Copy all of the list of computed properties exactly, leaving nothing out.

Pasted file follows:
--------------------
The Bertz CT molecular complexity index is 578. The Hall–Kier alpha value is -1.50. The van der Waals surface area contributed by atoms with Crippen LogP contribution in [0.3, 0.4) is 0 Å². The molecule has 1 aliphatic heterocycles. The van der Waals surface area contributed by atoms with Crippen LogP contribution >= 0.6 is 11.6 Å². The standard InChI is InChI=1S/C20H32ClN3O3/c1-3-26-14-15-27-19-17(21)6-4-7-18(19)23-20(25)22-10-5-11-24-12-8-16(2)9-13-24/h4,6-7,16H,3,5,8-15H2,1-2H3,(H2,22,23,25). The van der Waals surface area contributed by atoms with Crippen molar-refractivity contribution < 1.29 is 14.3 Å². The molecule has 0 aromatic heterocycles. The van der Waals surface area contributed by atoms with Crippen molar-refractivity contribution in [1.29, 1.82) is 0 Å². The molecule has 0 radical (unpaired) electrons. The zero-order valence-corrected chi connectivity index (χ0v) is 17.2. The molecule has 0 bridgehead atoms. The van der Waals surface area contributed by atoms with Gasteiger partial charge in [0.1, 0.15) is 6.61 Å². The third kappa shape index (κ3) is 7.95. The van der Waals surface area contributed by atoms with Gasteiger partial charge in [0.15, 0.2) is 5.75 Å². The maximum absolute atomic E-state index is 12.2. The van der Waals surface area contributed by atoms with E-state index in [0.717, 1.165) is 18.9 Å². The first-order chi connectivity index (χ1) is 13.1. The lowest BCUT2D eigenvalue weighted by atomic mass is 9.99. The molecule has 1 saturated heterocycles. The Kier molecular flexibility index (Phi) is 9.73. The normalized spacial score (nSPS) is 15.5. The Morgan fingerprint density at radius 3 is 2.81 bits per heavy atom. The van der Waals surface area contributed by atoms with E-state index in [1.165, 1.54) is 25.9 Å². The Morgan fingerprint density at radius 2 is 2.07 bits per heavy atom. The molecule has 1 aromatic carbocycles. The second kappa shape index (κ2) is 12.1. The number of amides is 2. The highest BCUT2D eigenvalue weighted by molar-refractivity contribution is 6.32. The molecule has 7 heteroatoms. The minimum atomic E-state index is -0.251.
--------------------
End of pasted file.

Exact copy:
The Bertz CT molecular complexity index is 578. The Hall–Kier alpha value is -1.50. The van der Waals surface area contributed by atoms with Crippen LogP contribution in [0.3, 0.4) is 0 Å². The molecule has 1 aliphatic heterocycles. The van der Waals surface area contributed by atoms with Crippen LogP contribution >= 0.6 is 11.6 Å². The standard InChI is InChI=1S/C20H32ClN3O3/c1-3-26-14-15-27-19-17(21)6-4-7-18(19)23-20(25)22-10-5-11-24-12-8-16(2)9-13-24/h4,6-7,16H,3,5,8-15H2,1-2H3,(H2,22,23,25). The van der Waals surface area contributed by atoms with Crippen molar-refractivity contribution < 1.29 is 14.3 Å². The molecule has 0 aromatic heterocycles. The van der Waals surface area contributed by atoms with Crippen molar-refractivity contribution in [1.29, 1.82) is 0 Å². The molecule has 0 radical (unpaired) electrons. The zero-order valence-corrected chi connectivity index (χ0v) is 17.2. The molecule has 0 bridgehead atoms. The van der Waals surface area contributed by atoms with Gasteiger partial charge in [0.1, 0.15) is 6.61 Å². The third kappa shape index (κ3) is 7.95. The van der Waals surface area contributed by atoms with Gasteiger partial charge in [0.15, 0.2) is 5.75 Å². The maximum absolute atomic E-state index is 12.2. The van der Waals surface area contributed by atoms with E-state index in [0.717, 1.165) is 18.9 Å². The first-order chi connectivity index (χ1) is 13.1. The lowest BCUT2D eigenvalue weighted by atomic mass is 9.99. The molecule has 1 saturated heterocycles. The Kier molecular flexibility index (Phi) is 9.73. The normalized spacial score (nSPS) is 15.5. The Morgan fingerprint density at radius 3 is 2.81 bits per heavy atom. The van der Waals surface area contributed by atoms with E-state index in [1.165, 1.54) is 25.9 Å². The Morgan fingerprint density at radius 2 is 2.07 bits per heavy atom. The molecule has 1 aromatic carbocycles. The second kappa shape index (κ2) is 12.1. The number of amides is 2. The highest BCUT2D eigenvalue weighted by molar-refractivity contribution is 6.32. The molecule has 7 heteroatoms. The minimum atomic E-state index is -0.251.